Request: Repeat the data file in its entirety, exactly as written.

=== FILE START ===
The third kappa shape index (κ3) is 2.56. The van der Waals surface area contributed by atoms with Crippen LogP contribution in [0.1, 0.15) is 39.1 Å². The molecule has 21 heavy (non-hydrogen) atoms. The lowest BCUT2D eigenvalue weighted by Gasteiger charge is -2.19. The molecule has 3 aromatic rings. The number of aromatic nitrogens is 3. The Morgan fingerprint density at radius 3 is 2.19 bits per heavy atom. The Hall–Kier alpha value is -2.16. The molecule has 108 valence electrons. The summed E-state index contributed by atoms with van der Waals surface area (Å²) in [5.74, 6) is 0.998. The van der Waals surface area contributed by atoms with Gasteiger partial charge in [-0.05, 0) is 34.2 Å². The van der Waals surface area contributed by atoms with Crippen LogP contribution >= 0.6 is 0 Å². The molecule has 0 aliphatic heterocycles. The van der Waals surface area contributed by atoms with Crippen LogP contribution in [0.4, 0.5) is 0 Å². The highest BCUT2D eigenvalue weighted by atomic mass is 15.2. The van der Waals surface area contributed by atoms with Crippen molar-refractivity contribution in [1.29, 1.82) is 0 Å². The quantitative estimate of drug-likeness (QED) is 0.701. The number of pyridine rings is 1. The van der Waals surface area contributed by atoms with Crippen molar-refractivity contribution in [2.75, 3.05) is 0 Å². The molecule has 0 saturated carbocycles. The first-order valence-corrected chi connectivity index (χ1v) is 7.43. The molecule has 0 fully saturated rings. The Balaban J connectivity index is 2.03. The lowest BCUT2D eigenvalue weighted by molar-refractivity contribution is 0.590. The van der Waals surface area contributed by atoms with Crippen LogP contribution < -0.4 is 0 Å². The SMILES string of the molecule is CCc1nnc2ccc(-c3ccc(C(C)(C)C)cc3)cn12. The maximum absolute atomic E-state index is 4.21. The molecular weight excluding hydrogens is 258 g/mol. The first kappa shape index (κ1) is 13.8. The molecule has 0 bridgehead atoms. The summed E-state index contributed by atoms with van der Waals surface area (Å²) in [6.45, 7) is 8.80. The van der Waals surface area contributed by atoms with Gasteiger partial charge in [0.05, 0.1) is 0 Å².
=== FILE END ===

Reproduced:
The third kappa shape index (κ3) is 2.56. The van der Waals surface area contributed by atoms with Crippen LogP contribution in [0.1, 0.15) is 39.1 Å². The molecule has 21 heavy (non-hydrogen) atoms. The lowest BCUT2D eigenvalue weighted by Gasteiger charge is -2.19. The molecule has 3 aromatic rings. The number of aromatic nitrogens is 3. The Morgan fingerprint density at radius 3 is 2.19 bits per heavy atom. The Hall–Kier alpha value is -2.16. The molecule has 108 valence electrons. The summed E-state index contributed by atoms with van der Waals surface area (Å²) in [5.74, 6) is 0.998. The van der Waals surface area contributed by atoms with Gasteiger partial charge in [-0.05, 0) is 34.2 Å². The van der Waals surface area contributed by atoms with Crippen LogP contribution >= 0.6 is 0 Å². The molecule has 0 aliphatic heterocycles. The van der Waals surface area contributed by atoms with Crippen LogP contribution in [0.4, 0.5) is 0 Å². The highest BCUT2D eigenvalue weighted by atomic mass is 15.2. The van der Waals surface area contributed by atoms with Crippen molar-refractivity contribution in [1.29, 1.82) is 0 Å². The quantitative estimate of drug-likeness (QED) is 0.701. The number of pyridine rings is 1. The van der Waals surface area contributed by atoms with Crippen molar-refractivity contribution in [2.75, 3.05) is 0 Å². The molecule has 0 saturated carbocycles. The first-order valence-corrected chi connectivity index (χ1v) is 7.43. The molecule has 0 fully saturated rings. The Balaban J connectivity index is 2.03. The lowest BCUT2D eigenvalue weighted by molar-refractivity contribution is 0.590. The van der Waals surface area contributed by atoms with Crippen LogP contribution < -0.4 is 0 Å². The SMILES string of the molecule is CCc1nnc2ccc(-c3ccc(C(C)(C)C)cc3)cn12. The maximum absolute atomic E-state index is 4.21. The molecular weight excluding hydrogens is 258 g/mol. The first kappa shape index (κ1) is 13.8. The molecule has 0 bridgehead atoms. The summed E-state index contributed by atoms with van der Waals surface area (Å²) in [6.45, 7) is 8.80. The van der Waals surface area contributed by atoms with Gasteiger partial charge in [0.05, 0.1) is 0 Å².